Like the majority of lower vertebrates, the newt Triturus carnifex holds varying quantities of melanin and hemosiderin in the Kupffer cells of the liver. Following hypoxic treatment, the amount of these two pigments can increase to such an extent that they can occupy nearly a quarter of the surface of histological sections. A group of six specimens, anesthetised with chlorbutol, were subjected to hypoxic treatment by keeping them in a respiratory chamber containing degassed water under vacuum, with only 1.1 ppm of residual oxygen, until they had consumed the oxygen completely (4 hours, at a temperature of 18°C). Using hematological and histochemical techniques and computerised image analysis, it has been shown that hypoxic animals not only increase the extent of the melanic areas of the liver from about 5–7% to almost 24% compared to control groups kept under two different respiratory conditions (6 anesthetised specimens exposed to the air and 6 submerged in normoxic water), they also went through a remarkable hemolytic process to justify a parallel increase in hemosiderin deposits. Melanin was extracted from the liver by keeping fragments of the organ for one hour at 37°C in an oxidising solution (20 mL of benzyl alcohol, 10 mL of acetone, 5 mL of 10% hydrogen peroxide, and 4 drops of concentrated ammonia solution), then quickly rinsing them in 50% acetone and subsequently letting them stand for 6 hours in 10mL of distilled water alkalised to pH 12 with a drop of ammonia solution. The extract was then left to sediment at pH 2.5 and the black precipitate washed and dried under vacuum. Elemental and spectrophotometric analyses revealed a significant presence of purines in the melanic pigment. This phenomenon can be explained by the animals’ need under hypoxic crisis to rapidly neutralise purines resulting from lysis of the nucleated red blood cells by introducing them into an inert molecular complex. A partial model of structure is proposed here. Synthesis of the mixed polymer is possible through the well-known capacity of ferrous iron to activate tyrosinase (the enzyme responsible for melanogenesis) even in the absence of DOPA.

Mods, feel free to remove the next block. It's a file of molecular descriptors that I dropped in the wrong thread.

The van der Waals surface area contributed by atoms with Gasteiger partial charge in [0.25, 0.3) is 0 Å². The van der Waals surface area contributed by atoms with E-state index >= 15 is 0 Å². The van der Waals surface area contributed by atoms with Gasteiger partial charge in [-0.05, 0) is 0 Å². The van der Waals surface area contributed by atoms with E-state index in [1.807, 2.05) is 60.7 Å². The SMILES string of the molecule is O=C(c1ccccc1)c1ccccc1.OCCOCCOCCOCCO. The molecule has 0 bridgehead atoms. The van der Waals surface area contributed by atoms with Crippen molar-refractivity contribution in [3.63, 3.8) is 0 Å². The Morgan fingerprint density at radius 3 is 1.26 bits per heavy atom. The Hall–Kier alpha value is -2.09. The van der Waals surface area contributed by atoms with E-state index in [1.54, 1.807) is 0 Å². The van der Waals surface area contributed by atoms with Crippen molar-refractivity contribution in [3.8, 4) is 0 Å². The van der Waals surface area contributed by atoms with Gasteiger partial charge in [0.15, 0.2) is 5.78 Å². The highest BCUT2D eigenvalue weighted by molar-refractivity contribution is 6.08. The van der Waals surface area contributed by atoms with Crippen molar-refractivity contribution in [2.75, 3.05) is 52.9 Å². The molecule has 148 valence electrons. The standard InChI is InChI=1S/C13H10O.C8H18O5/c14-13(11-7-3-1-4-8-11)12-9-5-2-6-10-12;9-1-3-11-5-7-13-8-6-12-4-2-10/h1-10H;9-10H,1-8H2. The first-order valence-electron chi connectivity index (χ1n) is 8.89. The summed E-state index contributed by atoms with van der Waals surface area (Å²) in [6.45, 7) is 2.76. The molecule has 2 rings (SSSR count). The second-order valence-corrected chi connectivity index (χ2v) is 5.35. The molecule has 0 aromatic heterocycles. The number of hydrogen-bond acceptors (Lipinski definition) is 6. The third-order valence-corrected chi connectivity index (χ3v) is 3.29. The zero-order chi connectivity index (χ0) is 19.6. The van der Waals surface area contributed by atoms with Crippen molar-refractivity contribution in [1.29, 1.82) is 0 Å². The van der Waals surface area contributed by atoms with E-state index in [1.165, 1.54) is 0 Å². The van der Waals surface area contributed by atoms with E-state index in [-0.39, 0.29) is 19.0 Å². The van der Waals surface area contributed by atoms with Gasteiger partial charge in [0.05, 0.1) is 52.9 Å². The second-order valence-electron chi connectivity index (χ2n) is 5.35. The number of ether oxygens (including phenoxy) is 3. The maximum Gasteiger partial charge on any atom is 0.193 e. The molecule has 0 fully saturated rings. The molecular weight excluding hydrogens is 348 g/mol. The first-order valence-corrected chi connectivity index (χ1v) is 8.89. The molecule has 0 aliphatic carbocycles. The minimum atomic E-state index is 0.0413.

Function of the hepatic melanogenesis in the newt, Triturus carnifex / G. Frangioni; M. Santoni ; S. Bianchi ;M. Franchi; G. Fuzzi ; S. Marcaccini; C. Varlani; G. Borgioli. - In: JOURNAL OF EXPERIMENTAL ZOOLOGY. PART A COMPARATIVE EXPERIMENTAL BIOLOGY. - ISSN 1552-499X. - STAMPA. - 303A:(2005), pp. 123-131. [10.1002/jez.a.137]

Function of the hepatic melanogenesis in the newt, Triturus carnifex.

FRANGIONI, GIULIANO;BIANCHI, STEFANO;BORGIOLI, GIANFRANCO
2005

Abstract

Like the majority of lower vertebrates, the newt Triturus carnifex holds varying quantities of melanin and hemosiderin in the Kupffer cells of the liver. Following hypoxic treatment, the amount of these two pigments can increase to such an extent that they can occupy nearly a quarter of the surface of histological sections. A group of six specimens, anesthetised with chlorbutol, were subjected to hypoxic treatment by keeping them in a respiratory chamber containing degassed water under vacuum, with only 1.1 ppm of residual oxygen, until they had consumed the oxygen completely (4 hours, at a temperature of 18°C). Using hematological and histochemical techniques and computerised image analysis, it has been shown that hypoxic animals not only increase the extent of the melanic areas of the liver from about 5–7% to almost 24% compared to control groups kept under two different respiratory conditions (6 anesthetised specimens exposed to the air and 6 submerged in normoxic water), they also went through a remarkable hemolytic process to justify a parallel increase in hemosiderin deposits. Melanin was extracted from the liver by keeping fragments of the organ for one hour at 37°C in an oxidising solution (20 mL of benzyl alcohol, 10 mL of acetone, 5 mL of 10% hydrogen peroxide, and 4 drops of concentrated ammonia solution), then quickly rinsing them in 50% acetone and subsequently letting them stand for 6 hours in 10mL of distilled water alkalised to pH 12 with a drop of ammonia solution. The extract was then left to sediment at pH 2.5 and the black precipitate washed and dried under vacuum. Elemental and spectrophotometric analyses revealed a significant presence of purines in the melanic pigment. This phenomenon can be explained by the animals’ need under hypoxic crisis to rapidly neutralise purines resulting from lysis of the nucleated red blood cells by introducing them into an inert molecular complex. A partial model of structure is proposed here. Synthesis of the mixed polymer is possible through the well-known capacity of ferrous iron to activate tyrosinase (the enzyme responsible for melanogenesis) even in the absence of DOPA.
2005
303A
123
131
G. Frangioni; M. Santoni ; S. Bianchi ;M. Franchi; G. Fuzzi ; S. Marcaccini; C. Varlani; G. Borgioli
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Utilizza questo identificatore per citare o creare un link a questa risorsa: https://hdl.handle.net/2158/394684
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